Only 40 of the approximately 250 seats in the University of Maryland’s GSG are filled for the 2023-24 academic year, although the organization has gained more than 20 representatives since the beginning of the semester.
Each one of the more than 230 graduate programs at this university can have a representative in the Graduate Student Government. Programs gain an additional representative seat for every 100 students who are enrolled.
Representatives must win at least two votes to be elected, according to GSG president Autumn Perkey. Perkey said low numbers of program representatives is a problem the organization faces every year.
Jillian Andres Rothschild, the GSG’s legislative affairs vice president, said the group started the semester with fewer representatives than last year, but is now at similar numbers.
Several GSG members said that although having a full body of program representatives would be ideal, it’s unlikely to fill every position.
“It’s better than when we started the semester, but it’s still far lower than we’d like to see,” journalism studies doctoral program representative Keegan Clements-Housser said. “Ideally, we’d like to see almost everything filled. But it’s been a very long time since that was the case — before my time, that’s for sure.”
Rothschild added that retaining representatives from year to year is part of the issue.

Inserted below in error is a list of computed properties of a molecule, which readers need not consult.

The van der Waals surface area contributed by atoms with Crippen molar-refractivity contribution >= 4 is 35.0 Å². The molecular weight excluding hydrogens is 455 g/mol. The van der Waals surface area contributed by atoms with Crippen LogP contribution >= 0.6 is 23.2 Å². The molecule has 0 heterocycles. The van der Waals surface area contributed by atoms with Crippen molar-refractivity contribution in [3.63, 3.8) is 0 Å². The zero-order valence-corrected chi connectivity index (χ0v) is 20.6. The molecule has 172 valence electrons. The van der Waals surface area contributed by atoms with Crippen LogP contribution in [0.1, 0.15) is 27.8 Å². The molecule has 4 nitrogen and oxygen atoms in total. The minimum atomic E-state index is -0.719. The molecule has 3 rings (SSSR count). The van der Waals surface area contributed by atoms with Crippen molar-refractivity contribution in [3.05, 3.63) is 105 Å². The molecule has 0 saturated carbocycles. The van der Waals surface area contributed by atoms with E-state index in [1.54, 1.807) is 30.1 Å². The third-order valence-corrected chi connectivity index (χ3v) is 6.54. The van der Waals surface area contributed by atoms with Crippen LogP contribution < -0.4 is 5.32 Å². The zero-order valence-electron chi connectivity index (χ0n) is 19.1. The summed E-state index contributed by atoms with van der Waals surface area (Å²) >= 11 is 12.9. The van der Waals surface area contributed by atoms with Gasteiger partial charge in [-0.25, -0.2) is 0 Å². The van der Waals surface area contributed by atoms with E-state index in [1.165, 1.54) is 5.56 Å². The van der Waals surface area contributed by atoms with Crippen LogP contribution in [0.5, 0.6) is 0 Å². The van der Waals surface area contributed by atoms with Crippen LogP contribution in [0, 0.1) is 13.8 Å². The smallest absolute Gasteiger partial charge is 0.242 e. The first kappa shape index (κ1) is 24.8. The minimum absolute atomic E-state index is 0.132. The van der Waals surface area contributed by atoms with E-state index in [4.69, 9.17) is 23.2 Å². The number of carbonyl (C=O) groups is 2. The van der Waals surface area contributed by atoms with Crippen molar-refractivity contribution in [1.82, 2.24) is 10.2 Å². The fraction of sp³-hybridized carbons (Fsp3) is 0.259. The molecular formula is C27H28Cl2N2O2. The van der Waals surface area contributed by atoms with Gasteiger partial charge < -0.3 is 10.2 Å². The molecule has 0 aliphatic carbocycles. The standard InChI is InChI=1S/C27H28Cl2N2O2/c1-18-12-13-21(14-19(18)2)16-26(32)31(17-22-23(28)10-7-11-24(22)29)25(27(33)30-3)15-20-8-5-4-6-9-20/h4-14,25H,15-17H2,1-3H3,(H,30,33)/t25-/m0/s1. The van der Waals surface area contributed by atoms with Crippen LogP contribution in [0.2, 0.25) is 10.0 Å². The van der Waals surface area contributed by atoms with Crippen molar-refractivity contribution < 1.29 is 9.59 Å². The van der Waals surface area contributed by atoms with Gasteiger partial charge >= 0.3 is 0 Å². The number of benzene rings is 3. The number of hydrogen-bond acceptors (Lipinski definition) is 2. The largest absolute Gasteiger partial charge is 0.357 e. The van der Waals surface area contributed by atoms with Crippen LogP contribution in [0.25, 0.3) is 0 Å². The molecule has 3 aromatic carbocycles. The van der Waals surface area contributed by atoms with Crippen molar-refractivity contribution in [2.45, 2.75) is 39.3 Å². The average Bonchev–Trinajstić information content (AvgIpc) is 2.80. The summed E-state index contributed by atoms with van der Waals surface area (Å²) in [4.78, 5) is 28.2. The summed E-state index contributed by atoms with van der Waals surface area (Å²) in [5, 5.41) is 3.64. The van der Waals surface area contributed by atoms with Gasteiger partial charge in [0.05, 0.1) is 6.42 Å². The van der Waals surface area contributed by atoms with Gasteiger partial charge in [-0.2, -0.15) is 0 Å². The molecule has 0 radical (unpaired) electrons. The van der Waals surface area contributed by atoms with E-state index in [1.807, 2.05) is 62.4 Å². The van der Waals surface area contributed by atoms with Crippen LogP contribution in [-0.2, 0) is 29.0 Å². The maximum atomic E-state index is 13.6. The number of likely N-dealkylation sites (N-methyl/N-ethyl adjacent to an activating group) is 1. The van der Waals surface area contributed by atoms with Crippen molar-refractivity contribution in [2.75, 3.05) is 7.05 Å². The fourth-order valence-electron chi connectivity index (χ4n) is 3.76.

“I would love to see no vacant positions in GSG,” Rothschild said. “I think I would be overjoyed if we had like 100 by the end of the year, and then we’ve retained them for next year. But ideally, I would like no vacancies.”
Rothschild’s concern with the lack of representation for various academic programs is that students are not up to date on graduate student issues and cannot voice their thoughts, she said.
According to Perkey, social science programs tend to have more representation in the organization, while STEM and humanities fields are more often underrepresented.
This university’s computer science graduate program, which has multiple seats in the GSG because of its size, has zero elected representatives.
Four candidates ran to represent this university’s computer science graduate program in a recent GSG election, but none of them received at least two votes each, Perkey said.
Computer science doctoral student Arpit Bansal said it’s important for graduate students in the program to have a representative because it would allow them to connect with the GSG.
“It would be easy for us to approach them if there is an issue,” Bansal said.
Epidemiology and biostatistics program representative Nora Jameson hopes more students join the GSG. The organization gives graduate students an opportunity to engage with the governance process, Jameson said.
“I think just being on the GSG is a great opportunity to meet other graduate students outside of your discipline, and also to understand sort of the workings and how to make the school and departments better for us as students,” Jameson said.
Clements-Housser also wants to encourage more students to run for GSG seats.
The problems GSG faces with recruiting new representatives prompt a “vicious cycle,” he said. The organization’s lack of representatives make it more difficult to develop concrete solutions to issues graduate students face, Clements-Housser added.
“People are like, ‘Okay, why would I bother getting involved with student government when that just means talking about issues we can’t solve?’” Clements-Housser said.